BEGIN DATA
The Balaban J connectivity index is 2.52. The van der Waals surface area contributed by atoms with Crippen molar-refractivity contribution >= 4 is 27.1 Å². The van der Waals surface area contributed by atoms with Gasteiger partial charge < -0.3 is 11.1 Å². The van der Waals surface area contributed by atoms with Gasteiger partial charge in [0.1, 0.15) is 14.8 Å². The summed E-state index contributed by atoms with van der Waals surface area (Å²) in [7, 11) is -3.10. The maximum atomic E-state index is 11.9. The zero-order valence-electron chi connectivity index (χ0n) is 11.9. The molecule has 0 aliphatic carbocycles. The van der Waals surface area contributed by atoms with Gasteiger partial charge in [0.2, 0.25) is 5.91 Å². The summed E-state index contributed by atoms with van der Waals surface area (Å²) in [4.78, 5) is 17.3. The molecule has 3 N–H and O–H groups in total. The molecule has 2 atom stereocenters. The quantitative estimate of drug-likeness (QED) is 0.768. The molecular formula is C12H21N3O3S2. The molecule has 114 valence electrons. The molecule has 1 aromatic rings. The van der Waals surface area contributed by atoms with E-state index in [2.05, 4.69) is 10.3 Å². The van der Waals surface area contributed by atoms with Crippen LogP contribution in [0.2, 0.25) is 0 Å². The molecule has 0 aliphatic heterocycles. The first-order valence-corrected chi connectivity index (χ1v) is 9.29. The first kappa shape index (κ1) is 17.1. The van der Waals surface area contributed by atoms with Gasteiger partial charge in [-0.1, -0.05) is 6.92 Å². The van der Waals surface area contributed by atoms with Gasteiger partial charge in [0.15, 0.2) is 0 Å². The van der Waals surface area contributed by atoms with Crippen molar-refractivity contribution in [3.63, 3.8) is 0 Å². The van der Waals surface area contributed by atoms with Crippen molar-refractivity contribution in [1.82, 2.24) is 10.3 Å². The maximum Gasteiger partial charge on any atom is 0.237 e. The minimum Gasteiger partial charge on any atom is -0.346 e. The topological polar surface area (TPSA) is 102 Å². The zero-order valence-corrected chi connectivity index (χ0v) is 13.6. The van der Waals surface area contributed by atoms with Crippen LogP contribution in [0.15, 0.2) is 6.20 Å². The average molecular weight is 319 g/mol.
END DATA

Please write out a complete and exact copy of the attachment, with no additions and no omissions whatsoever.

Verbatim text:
The Balaban J connectivity index is 2.52. The van der Waals surface area contributed by atoms with Crippen molar-refractivity contribution >= 4 is 27.1 Å². The van der Waals surface area contributed by atoms with Gasteiger partial charge < -0.3 is 11.1 Å². The van der Waals surface area contributed by atoms with Gasteiger partial charge in [0.1, 0.15) is 14.8 Å². The summed E-state index contributed by atoms with van der Waals surface area (Å²) in [7, 11) is -3.10. The maximum atomic E-state index is 11.9. The zero-order valence-electron chi connectivity index (χ0n) is 11.9. The molecule has 0 aliphatic carbocycles. The van der Waals surface area contributed by atoms with Gasteiger partial charge in [0.2, 0.25) is 5.91 Å². The summed E-state index contributed by atoms with van der Waals surface area (Å²) in [4.78, 5) is 17.3. The molecule has 3 N–H and O–H groups in total. The molecule has 2 atom stereocenters. The quantitative estimate of drug-likeness (QED) is 0.768. The molecular formula is C12H21N3O3S2. The molecule has 114 valence electrons. The molecule has 1 aromatic rings. The van der Waals surface area contributed by atoms with E-state index in [2.05, 4.69) is 10.3 Å². The van der Waals surface area contributed by atoms with Crippen LogP contribution in [0.2, 0.25) is 0 Å². The molecule has 0 aliphatic heterocycles. The first-order valence-corrected chi connectivity index (χ1v) is 9.29. The first kappa shape index (κ1) is 17.1. The van der Waals surface area contributed by atoms with Gasteiger partial charge in [-0.1, -0.05) is 6.92 Å². The van der Waals surface area contributed by atoms with Gasteiger partial charge in [0.15, 0.2) is 0 Å². The van der Waals surface area contributed by atoms with Crippen molar-refractivity contribution in [3.63, 3.8) is 0 Å². The van der Waals surface area contributed by atoms with Crippen molar-refractivity contribution in [1.82, 2.24) is 10.3 Å². The maximum Gasteiger partial charge on any atom is 0.237 e. The minimum Gasteiger partial charge on any atom is -0.346 e. The topological polar surface area (TPSA) is 102 Å². The zero-order valence-corrected chi connectivity index (χ0v) is 13.6. The van der Waals surface area contributed by atoms with Crippen LogP contribution in [0.15, 0.2) is 6.20 Å². The average molecular weight is 319 g/mol.